creeping eruption

(redirected from cutaneous larva migrans)
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creeping eruption

n.
A human skin disease caused by hookworm or roundworm larvae burrowing and creeping beneath the skin and characterized by eruptions in the form of progressing reddish lines.
References in periodicals archive ?
This was the nicest case of cutaneous larva migrans that I've seen in quite some time, although I am fairly sure it has been there for more than a day.
Cutaneous larva migrans is characterized by a linear, serpiginous rash.
In the patient we describe, transdermal infection causing cutaneous larva migrans was followed by development of eosinophilic enteritis within a 2-week period.
The common parasitic skin infections include scabies and lice infestations whereas cutaneous larva migrans and myiasis occur rarely among athletes.
He provided significant inputs for elucidation of carcarial dermatitis, balantidium dysentery, cystic hydatidosis, cow pox, Campylobacter enteritis, Cutaneous larva migrans, soil transmitted zoonotic helminths, pet assisted therapy on human beings, humane control of stray animal population and rabies control besides his pioneering contribution on chemotherapeutic regimen of canine transmissible venereal sarcoma and fundamental characterization of Veterinary public health.
As with roundworms, the migration of hookworm larvae through human tissue can cause a serious inflammatory condition known as cutaneous larva migrans.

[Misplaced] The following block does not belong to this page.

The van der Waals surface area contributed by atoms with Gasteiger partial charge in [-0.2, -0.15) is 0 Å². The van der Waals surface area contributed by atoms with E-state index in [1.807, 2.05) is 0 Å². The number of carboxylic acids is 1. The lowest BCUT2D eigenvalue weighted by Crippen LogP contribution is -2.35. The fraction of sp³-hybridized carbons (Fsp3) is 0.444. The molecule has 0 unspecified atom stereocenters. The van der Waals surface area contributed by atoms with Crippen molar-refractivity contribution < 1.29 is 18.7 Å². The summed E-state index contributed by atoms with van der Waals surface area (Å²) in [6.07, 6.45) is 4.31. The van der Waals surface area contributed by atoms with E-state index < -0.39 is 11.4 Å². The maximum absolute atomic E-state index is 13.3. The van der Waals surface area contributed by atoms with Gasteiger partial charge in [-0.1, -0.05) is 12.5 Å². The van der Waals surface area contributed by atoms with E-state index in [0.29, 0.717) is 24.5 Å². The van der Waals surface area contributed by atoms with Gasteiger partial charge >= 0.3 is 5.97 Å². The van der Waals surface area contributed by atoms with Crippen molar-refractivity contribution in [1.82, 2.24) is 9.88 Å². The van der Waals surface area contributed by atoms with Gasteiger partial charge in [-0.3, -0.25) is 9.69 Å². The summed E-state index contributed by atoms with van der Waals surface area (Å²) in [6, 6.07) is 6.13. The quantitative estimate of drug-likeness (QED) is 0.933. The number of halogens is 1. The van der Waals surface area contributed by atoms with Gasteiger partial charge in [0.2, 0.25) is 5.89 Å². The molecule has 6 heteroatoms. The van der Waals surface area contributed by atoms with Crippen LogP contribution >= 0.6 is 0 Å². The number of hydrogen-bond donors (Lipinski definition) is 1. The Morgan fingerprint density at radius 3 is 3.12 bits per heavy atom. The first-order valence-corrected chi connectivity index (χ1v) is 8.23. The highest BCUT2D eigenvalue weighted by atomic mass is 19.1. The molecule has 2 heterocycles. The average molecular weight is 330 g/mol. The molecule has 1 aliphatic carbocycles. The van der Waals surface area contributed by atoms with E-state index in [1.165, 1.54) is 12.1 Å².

She consulted with a local physician, who made a clinical diagnosis of cutaneous larva migrans.
The major differential diagnoses of delusional infestation include true ectoparasitic infections and cutaneous larva migrans, which must be ruled out initially by careful recreational, occupational, and travel histories, microscopic and laboratory tests, and drug-induced or neurological disease associated dysesthesias (Table 1).
Percutaneous larval entry in humans triggers cutaneous larva migrans (CLM), a tortuous trajectory of pruritic erythematous papules, mostly on upper and lower extremities, erratic migration, and a progression of about 2 to 5 cm/day.
Differential diagnosis of EPS includes acne keloidalis nuchae, porokeratosis of Mibelli, actinic granuloma, dermatophyte infections, and cutaneous larva migrans.